Parents sentenced, principal charged with failing to prevent shootings: A new strategy

In Virginia, an assistant principal is charged with child abuse after failing to intervene before a 6-year-old shot his first grade teacher.

In Michigan, a couple is sentenced to a decade in prison for failing to stop their 15-year-old son from gunning down four high-school classmates.

And in Illinois, a father pleads guilty to reckless misconduct after his son killed seven people at a Fourth of July parade.

The cases represent a new level weapon in the country's battle against gun violence: prosecutors. New legal approaches are widening the scope of accountability from those who pull triggers to include educators, parents and others who fail to report red flags. Prosecutors are increasingly taking aim at people who could have taken steps before innocent victims were maimed or killed.

"As far as I know, this is really groundbreaking," said James Ellenson, a lawyer for Deja Taylor, the mother of the 6-year-old boy who shot his teacher in Virginia, speaking about the criminal charges against the school official in the case. A special grand jury released a report Wednesday outlining failures by the school administration.

For decades, parents of school shooting victims and gun control advocates have looked to Congress to pass legislation that would prevent mass shootings by regulating firearms. But those proposals have largely failed amid backlash from gun rights advocacy and special interest groups, conservative lawmakers and American gun owners. Now, prosecutors are stepping in.

And while it is still rare for the parents or guardians of a shooting suspect to be charged, the successful outcome of the prosecutions could encourage other prosecutors to pursue similar cases, legal experts told USA TODAY.

Eric Johnson, a criminal law professor at the University of Illinois College of Law, said it's too early to tell, but he said the cases against the parents in Michigan – where father James Crumbley gave his son a gun – could make gunowners think twice about their liability.

"Generally I think the cases are a step in the right direction," Johnson said. "If you are reckless or criminally negligent in providing someone access to a firearm and that person winds up killing someone, I don’t think you shouldn’t be held liable."

Grand jury report reveals school administration failures in Virginia shooting

A scathing report by a special grand jury released Wednesday detailed former Assistant Principal Ebony Parker’s criminal liability in the Virginia case, where a 6-year-old boy shot and seriously wounded teacher Abby Zwerner in a classroom of 15 children.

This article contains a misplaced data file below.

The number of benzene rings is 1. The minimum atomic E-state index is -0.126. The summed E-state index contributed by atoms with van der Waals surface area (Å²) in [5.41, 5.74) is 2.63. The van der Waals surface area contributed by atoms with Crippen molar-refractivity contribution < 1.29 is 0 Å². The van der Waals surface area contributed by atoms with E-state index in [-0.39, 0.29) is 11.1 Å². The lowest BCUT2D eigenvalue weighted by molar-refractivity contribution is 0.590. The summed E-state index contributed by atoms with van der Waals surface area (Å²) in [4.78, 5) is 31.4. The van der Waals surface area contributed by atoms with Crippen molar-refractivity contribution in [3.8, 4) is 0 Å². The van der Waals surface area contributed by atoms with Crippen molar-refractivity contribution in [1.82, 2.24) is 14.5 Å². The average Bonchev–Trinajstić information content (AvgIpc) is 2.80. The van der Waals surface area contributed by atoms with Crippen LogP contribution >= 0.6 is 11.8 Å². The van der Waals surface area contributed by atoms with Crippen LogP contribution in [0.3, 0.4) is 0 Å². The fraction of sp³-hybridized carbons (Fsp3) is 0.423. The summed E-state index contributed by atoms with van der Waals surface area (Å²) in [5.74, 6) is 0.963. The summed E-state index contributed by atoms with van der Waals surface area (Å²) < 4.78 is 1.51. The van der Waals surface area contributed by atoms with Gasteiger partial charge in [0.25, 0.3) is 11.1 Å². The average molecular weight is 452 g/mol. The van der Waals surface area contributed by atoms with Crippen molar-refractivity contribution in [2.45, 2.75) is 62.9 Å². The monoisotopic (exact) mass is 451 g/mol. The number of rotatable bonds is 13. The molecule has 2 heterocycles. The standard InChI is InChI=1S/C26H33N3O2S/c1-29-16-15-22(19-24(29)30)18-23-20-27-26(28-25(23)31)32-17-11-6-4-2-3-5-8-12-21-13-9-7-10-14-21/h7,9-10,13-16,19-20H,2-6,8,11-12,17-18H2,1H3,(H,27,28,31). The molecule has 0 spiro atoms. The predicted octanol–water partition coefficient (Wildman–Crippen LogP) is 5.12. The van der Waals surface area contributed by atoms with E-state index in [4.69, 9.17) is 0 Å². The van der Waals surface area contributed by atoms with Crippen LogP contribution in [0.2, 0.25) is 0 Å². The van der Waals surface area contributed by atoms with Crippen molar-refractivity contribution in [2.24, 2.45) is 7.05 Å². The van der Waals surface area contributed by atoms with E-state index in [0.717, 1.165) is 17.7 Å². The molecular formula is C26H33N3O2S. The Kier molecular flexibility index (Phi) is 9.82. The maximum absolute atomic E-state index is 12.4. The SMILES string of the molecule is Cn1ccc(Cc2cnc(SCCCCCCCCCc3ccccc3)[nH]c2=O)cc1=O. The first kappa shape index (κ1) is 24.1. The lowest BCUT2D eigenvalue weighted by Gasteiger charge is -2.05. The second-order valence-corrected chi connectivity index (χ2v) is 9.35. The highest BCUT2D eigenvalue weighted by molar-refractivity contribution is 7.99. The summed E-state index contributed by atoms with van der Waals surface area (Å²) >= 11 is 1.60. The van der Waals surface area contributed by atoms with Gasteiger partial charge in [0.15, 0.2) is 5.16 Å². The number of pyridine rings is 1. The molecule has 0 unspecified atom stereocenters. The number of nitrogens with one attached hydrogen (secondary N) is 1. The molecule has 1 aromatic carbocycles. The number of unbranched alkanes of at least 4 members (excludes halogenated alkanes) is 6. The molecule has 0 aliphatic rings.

“Dr. Parker’s lack of response and initiative given the seriousness of the information she had received on January 6, 2023 is shocking,” the report reads. It says Parker is responsible for making “poor decisions” regarding the child’s behavior.

The report blames Parker for not providing the child with behavioral resources sooner and dismissing Zwerner's safety concerns. Parker committed "a willful act or omission in the care of such students” that was “so gross, wanton, and culpable as to show a reckless disregard for human life," according to an indictment.

During the 2021-2022 school year, the child exhibited many behavioral problems, according to the grand jury report. In an incident on Sept. 27, 2021, the child allegedly choked his kindergarten teacher “so hard she couldn’t breathe,” the report says.

Over his kindergarten year, the boy also would occasionally hit a counselor, kick and spit on a teacher assistant, and brag about smoking his mother’s marijuana, according to the report.

But administrators at the school failed to initiate a “Functional Behavioral Assessment or Behavior Intervention Plan” during this time despite school counselors having to frequently help the boy’s kindergarten teacher with his behavior, the report says. Instead, administrators sent the child back to preschool at a different school.

Several security issues were also not addressed or were dismissed by administrators – including the school building’s door buzzer system that was broken for weeks before the shooting and later slowed down police response, according to the report.

On the day of the shooting, the report accuses Parker of ignoring multiple warnings that the boy was carrying a gun and that he had been in a “violent mood.”

The report says that Parker "did not respond ... did not acknowledge Zwerner’s presence" when the teacher reported the child’s behavior that day. When concerns were raised that the gun may have been in the boy’s pocket, Parker said the boy had “little pockets” and took no further action, the report says.

Zwerner was sitting at a reading table during class when the boy removed his hand from his pocket and opened fire at her, according to the report.